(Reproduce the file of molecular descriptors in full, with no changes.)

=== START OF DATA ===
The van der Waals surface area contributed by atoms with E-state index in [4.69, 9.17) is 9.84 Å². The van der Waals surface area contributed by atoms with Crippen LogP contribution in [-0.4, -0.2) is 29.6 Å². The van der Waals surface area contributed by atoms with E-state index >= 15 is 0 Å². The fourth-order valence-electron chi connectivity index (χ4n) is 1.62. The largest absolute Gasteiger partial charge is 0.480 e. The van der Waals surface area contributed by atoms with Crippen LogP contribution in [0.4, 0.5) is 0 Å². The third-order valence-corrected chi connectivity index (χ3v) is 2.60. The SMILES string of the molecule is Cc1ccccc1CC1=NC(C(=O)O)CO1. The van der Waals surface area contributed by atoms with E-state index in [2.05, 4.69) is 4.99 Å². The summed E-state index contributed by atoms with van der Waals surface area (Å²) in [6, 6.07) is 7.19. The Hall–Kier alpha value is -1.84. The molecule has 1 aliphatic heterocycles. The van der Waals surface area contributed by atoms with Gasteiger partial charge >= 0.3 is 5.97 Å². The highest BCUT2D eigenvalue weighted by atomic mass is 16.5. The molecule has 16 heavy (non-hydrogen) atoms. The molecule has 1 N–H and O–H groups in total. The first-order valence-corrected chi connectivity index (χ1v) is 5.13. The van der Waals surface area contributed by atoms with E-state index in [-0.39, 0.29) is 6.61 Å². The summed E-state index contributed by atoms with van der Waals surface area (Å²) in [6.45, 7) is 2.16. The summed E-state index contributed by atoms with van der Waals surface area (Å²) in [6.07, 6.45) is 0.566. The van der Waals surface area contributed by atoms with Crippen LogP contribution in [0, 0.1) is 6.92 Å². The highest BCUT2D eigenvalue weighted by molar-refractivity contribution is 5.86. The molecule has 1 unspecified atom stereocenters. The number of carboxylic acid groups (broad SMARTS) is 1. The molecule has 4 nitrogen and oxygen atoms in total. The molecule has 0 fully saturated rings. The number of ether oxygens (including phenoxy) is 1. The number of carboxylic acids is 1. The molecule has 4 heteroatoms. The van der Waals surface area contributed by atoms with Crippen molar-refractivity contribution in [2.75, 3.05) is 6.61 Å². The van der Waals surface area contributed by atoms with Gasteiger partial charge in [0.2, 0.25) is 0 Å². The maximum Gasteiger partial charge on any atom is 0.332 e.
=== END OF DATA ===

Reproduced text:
The van der Waals surface area contributed by atoms with E-state index in [4.69, 9.17) is 9.84 Å². The van der Waals surface area contributed by atoms with Crippen LogP contribution in [-0.4, -0.2) is 29.6 Å². The van der Waals surface area contributed by atoms with E-state index >= 15 is 0 Å². The fourth-order valence-electron chi connectivity index (χ4n) is 1.62. The largest absolute Gasteiger partial charge is 0.480 e. The van der Waals surface area contributed by atoms with Crippen LogP contribution in [0.4, 0.5) is 0 Å². The third-order valence-corrected chi connectivity index (χ3v) is 2.60. The SMILES string of the molecule is Cc1ccccc1CC1=NC(C(=O)O)CO1. The van der Waals surface area contributed by atoms with E-state index in [2.05, 4.69) is 4.99 Å². The summed E-state index contributed by atoms with van der Waals surface area (Å²) in [6, 6.07) is 7.19. The Hall–Kier alpha value is -1.84. The molecule has 1 aliphatic heterocycles. The van der Waals surface area contributed by atoms with Gasteiger partial charge >= 0.3 is 5.97 Å². The highest BCUT2D eigenvalue weighted by atomic mass is 16.5. The molecule has 16 heavy (non-hydrogen) atoms. The molecule has 1 N–H and O–H groups in total. The first-order valence-corrected chi connectivity index (χ1v) is 5.13. The van der Waals surface area contributed by atoms with E-state index in [-0.39, 0.29) is 6.61 Å². The summed E-state index contributed by atoms with van der Waals surface area (Å²) in [6.45, 7) is 2.16. The summed E-state index contributed by atoms with van der Waals surface area (Å²) in [6.07, 6.45) is 0.566. The van der Waals surface area contributed by atoms with Crippen LogP contribution in [0, 0.1) is 6.92 Å². The highest BCUT2D eigenvalue weighted by molar-refractivity contribution is 5.86. The molecule has 1 unspecified atom stereocenters. The number of carboxylic acid groups (broad SMARTS) is 1. The molecule has 4 nitrogen and oxygen atoms in total. The molecule has 0 fully saturated rings. The number of ether oxygens (including phenoxy) is 1. The number of carboxylic acids is 1. The molecule has 4 heteroatoms. The van der Waals surface area contributed by atoms with Crippen molar-refractivity contribution in [2.75, 3.05) is 6.61 Å². The van der Waals surface area contributed by atoms with Gasteiger partial charge in [0.2, 0.25) is 0 Å². The maximum Gasteiger partial charge on any atom is 0.332 e.